Why it’s important: Many engine manufacturers are currently working on new engines which can be up to 25% more efficient than their original models. That’s a quarter of the fuel saved per trip, and with jet fuel being the main component of an air ticket, this can translate to meaningful carbon emissions and financial savings for the airline.

This is why improved efficiency is a key component of most airlines’ decarbonization strategies. With dozens of thousands of planes on earth, and nearly 10,000 up in the skies at any given point in time, even a small percentage gain can help the sector get closer to net zero.

What impact could follow: With Farnborough International Airshow taking place in summer 2024, we are expecting more orders to come in the coming months. The International Air Transport Association (IATA) estimates that the number of planes replaced per year could exceed 2,000 by 2025. This record-high number and some recent supply chain challenges, however, beg a question: who is going to produce all these planes?

3. China shows off its latest aircraft

China took advantage of its geographical proximity to Singapore to fly its new locally-developed COMAC aircraft – the first time the plane was on display at an international show. The 60,000-plus visitors had the chance to catch a glimpse of this Chinese-developed and manufactured model before production is expanded and more units take to the skies.

The standard version of the COMAC 919 (C919) can fly approximately the distance between Shanghai and Singapore and can carry roughly the same number of passengers as the Airbus 320neos and Boeing 737 MAXs – currently the newer planes preferred by airlines for the short-to-medium haul market.

Why it’s important: One of the key objectives of China entering the aircraft production race is to provide optionality to airlines as aviation grows further and supply chain bottlenecks slow down new aircraft roll-out.

IATA forecasts that demand for air travel will continue to rise to 2040 and beyond, with Asia Pacific leading the way and growing the fastest (over 4% per annum). Hence there is potential for unmet demand for aircraft that China hopes to fill.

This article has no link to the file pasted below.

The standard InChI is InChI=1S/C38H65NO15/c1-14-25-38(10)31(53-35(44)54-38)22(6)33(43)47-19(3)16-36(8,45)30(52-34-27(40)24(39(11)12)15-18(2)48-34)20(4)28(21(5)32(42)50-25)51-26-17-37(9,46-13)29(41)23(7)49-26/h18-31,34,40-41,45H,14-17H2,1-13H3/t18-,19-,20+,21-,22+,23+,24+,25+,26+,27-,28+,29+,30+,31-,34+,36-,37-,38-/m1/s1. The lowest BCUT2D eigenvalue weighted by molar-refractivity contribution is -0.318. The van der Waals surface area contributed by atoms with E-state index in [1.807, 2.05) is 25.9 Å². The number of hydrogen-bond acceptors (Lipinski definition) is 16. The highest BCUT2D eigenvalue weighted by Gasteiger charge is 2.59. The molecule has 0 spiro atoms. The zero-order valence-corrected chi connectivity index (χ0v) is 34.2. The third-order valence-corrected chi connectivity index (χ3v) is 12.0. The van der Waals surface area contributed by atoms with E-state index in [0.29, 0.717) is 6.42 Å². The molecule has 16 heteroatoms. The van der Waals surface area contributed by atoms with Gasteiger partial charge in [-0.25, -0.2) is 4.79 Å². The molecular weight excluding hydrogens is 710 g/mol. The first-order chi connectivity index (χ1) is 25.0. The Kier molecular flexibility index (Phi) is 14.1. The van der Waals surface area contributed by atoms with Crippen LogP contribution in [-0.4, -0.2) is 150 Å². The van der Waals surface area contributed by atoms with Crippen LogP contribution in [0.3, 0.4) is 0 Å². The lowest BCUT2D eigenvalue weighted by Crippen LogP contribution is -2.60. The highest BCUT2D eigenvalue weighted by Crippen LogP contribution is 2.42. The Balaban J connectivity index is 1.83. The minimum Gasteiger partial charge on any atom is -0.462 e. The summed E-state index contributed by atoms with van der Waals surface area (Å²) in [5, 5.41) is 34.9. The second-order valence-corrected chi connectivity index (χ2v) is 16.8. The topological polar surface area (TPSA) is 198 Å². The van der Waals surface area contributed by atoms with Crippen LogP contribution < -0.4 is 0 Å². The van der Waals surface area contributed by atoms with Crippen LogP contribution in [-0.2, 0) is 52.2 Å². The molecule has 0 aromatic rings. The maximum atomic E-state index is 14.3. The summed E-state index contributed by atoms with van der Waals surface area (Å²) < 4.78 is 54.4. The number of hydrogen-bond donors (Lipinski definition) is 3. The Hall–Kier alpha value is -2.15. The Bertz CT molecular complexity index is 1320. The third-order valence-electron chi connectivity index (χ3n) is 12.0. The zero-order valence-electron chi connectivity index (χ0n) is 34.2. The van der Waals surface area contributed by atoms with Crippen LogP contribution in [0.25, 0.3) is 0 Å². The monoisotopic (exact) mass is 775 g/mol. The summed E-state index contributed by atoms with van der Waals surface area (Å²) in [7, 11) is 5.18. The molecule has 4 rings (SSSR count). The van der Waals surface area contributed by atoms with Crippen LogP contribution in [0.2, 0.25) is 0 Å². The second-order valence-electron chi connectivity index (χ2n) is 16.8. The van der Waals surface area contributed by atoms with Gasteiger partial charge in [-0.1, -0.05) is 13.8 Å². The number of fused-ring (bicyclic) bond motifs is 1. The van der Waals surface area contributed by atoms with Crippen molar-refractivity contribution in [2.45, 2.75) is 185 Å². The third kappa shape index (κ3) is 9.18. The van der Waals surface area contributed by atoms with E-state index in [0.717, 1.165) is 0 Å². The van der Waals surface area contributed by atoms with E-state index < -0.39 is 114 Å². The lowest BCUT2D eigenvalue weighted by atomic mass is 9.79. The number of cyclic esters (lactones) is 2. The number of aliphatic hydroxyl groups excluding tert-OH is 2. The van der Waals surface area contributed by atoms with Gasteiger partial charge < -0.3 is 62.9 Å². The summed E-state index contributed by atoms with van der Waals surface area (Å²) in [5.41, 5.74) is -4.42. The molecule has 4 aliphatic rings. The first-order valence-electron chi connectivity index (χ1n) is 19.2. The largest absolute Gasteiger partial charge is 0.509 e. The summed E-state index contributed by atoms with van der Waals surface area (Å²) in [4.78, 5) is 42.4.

What impact could follow: Significant aviation growth comes at a cost for the environment. Even with improved engine efficiency and greater sustainable aviation fuel use, newer planes will continue to rely on liquid fuel that will need to be blended with fossil-based kerosene until SAF becomes mainstream. In addition, SAF still generates carbon emissions when fuel is burnt.

This is where zero-carbon emission forms of propulsion such as hydrogen and batteries could play an important role in getting the sector to net zero. The development of such powertrains is in its infancy but growing fast, and will bring about major infrastructure changes at airports as demand for hydrogen and electricity will increase – a key area of interest of the World Economic Forum’s Airports of Tomorrow work.

Looking ahead to the future of aviation

Singapore Airshow offered us a peak of what the future of aviation looks like: more sustainable fuels, newer planes and increasing international relevance of China and Asia Pacific.

But the event also reminded us of the challenges of decarbonizing busier and busier skies, the role governments can subsequently play in removing barriers to SAF scale-up, the importance of new engines and new aircraft and a look ahead to zero-carbon emission propulsion in the future.

And while a fully hydrogen-powered aircraft may not be commercially viable by the Farnborough International Airshow in July, we expect sustainability will continue to feature high in this year’s airshow agenda, with many more announcements to come.